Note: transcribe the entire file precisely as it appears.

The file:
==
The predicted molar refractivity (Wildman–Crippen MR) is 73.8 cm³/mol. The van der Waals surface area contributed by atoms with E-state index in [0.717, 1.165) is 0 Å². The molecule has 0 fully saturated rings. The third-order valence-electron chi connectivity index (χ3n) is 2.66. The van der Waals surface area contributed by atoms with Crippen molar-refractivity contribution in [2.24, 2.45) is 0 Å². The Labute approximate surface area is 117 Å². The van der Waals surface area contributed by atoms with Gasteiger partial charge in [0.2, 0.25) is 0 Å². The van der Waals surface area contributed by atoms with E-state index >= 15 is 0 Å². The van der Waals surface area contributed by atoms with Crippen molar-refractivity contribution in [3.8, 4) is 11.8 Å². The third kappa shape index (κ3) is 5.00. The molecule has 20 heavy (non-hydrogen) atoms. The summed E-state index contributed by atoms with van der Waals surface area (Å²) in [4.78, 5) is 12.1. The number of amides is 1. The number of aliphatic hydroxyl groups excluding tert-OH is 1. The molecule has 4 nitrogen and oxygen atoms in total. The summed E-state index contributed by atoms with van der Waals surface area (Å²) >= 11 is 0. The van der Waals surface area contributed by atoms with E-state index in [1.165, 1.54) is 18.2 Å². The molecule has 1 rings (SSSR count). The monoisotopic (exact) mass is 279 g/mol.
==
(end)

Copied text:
The predicted molar refractivity (Wildman–Crippen MR) is 73.8 cm³/mol. The van der Waals surface area contributed by atoms with E-state index in [0.717, 1.165) is 0 Å². The molecule has 0 fully saturated rings. The third-order valence-electron chi connectivity index (χ3n) is 2.66. The van der Waals surface area contributed by atoms with Crippen molar-refractivity contribution in [2.24, 2.45) is 0 Å². The Labute approximate surface area is 117 Å². The van der Waals surface area contributed by atoms with Gasteiger partial charge in [0.2, 0.25) is 0 Å². The van der Waals surface area contributed by atoms with E-state index >= 15 is 0 Å². The van der Waals surface area contributed by atoms with Crippen molar-refractivity contribution in [3.8, 4) is 11.8 Å². The third kappa shape index (κ3) is 5.00. The molecule has 20 heavy (non-hydrogen) atoms. The summed E-state index contributed by atoms with van der Waals surface area (Å²) in [4.78, 5) is 12.1. The number of amides is 1. The number of aliphatic hydroxyl groups excluding tert-OH is 1. The molecule has 4 nitrogen and oxygen atoms in total. The summed E-state index contributed by atoms with van der Waals surface area (Å²) >= 11 is 0. The van der Waals surface area contributed by atoms with E-state index in [1.165, 1.54) is 18.2 Å². The molecule has 1 rings (SSSR count). The monoisotopic (exact) mass is 279 g/mol.